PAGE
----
(The second one was a throw-away. I wasn't nearly as well trained and the run (in the rain) was mostly unpleasant. I finished in 4:33).

Although I never did it again, I've thought about it many times. (The closest I got was running the last nine miles with a friend who was doing it for the first time. I met him on First Avenue and paced him until I peeled off on Central Park South. That was fun; no pain, all gain, and he bought me a good bottle of scotch as a thank you).

The truth is that I don't have a runner's body and I certainly don't have a runner's legs. My knees are shot and I've already had surgery on my ankle because of a running injury. Riding a bike is much less traumatic.

That doesn't stop me from thinking about it every year at this time.

There are very few things as cool as being on the Verrazano Bridge with 30,000 other runners, coming off the 59th Street Bridge to a sea of people cheering you on, or raising your arms in triumph as you cross the finish line in Central Park, no matter how long it took you.

Maybe next year.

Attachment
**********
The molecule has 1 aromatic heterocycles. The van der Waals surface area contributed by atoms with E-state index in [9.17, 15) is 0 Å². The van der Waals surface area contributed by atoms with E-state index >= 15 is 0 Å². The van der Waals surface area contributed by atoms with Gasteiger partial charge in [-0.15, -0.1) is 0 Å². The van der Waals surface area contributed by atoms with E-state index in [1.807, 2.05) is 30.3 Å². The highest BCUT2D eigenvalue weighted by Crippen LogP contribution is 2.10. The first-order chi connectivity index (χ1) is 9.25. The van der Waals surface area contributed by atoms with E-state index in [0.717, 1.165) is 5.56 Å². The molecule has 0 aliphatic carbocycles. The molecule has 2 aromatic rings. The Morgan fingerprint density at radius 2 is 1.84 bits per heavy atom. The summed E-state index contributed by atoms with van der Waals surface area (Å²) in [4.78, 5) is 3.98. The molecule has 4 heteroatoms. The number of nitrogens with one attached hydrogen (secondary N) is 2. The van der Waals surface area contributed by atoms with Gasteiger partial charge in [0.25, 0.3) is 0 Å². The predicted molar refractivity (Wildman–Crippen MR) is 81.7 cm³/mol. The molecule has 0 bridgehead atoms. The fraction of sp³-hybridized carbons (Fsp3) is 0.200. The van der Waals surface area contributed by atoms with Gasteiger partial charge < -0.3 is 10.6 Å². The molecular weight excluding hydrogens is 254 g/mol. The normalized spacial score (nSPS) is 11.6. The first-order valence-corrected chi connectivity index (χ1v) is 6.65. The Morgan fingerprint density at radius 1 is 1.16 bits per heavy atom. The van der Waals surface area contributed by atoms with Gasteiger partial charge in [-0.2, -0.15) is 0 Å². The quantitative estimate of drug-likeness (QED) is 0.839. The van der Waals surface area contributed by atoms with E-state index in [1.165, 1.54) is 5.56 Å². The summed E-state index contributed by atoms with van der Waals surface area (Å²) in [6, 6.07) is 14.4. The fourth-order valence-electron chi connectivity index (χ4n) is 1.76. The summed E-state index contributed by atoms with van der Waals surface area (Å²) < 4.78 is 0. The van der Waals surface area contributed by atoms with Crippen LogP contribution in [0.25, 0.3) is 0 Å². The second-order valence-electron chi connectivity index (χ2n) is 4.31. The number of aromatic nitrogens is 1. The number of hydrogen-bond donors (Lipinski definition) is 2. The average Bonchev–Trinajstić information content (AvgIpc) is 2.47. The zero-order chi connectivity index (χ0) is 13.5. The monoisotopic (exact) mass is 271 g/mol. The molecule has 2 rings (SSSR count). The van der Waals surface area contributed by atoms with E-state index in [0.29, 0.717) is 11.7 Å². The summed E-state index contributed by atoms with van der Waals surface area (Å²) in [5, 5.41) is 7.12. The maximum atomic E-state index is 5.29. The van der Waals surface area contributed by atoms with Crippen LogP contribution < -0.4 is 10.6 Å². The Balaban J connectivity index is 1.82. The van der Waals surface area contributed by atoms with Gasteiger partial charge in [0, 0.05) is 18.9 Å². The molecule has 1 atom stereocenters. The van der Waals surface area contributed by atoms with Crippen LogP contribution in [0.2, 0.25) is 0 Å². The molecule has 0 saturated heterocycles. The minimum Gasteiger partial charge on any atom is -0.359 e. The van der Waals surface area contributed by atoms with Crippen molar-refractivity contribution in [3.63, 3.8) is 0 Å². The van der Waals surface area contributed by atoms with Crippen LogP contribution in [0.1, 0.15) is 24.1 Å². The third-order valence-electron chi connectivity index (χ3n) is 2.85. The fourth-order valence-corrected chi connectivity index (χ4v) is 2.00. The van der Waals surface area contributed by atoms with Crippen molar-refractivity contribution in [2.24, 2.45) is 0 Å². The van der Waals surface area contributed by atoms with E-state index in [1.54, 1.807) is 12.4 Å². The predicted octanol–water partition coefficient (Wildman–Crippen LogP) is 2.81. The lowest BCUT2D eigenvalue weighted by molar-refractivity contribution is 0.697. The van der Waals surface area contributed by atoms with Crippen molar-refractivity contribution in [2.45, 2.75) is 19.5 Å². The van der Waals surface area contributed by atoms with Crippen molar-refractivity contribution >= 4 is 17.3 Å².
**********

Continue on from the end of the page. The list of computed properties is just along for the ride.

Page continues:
Monday, October 27, 2008


Cong. Aish Kodesh will once again be hosting Yosef Karduner this motsai shabbos, 4 Cheshvan (November 1st), at 8:30, as part of the hilula for the yahrtzeit of the holy Rebbe of Piazcezna, the Aish Kodesh.

The hilula will take place at the Young Israel of Lawrence-Cedarhurst, corner of Spruce and Broadway. Rav Weinberger will also offer words of hisorurus.

While there is no admission fee, a donation of $10 per person is suggested and would be appreciated. Separate seating only.

If you've never been to the hilula, and especially if you've never experienced Karduner live, you really ought to make it your business to show up. It is really something special and all that is right with Jewish music. (There will be no smoke coming out of the stage. In fact, there will be no stage).

(My music company, Shirei Shmuel, will be recording the gig live and producing a CD in cooperation with Reb Yosef.)


Lulav Backpack

I've been too busy dealing with the continuing market meltdown to post but I didn't want to let Succos go by without some thoughts.

1. As a keen observer of the human condition, I noticed the proliferation of the Lulav Backpack. Similar to a canvas guitar case that you strap on your back, the Lulav backpack also contains a place for your esrog. Very shtoddy.

There is no limit to the imagination of Jews when it comes to making ritual observance easier.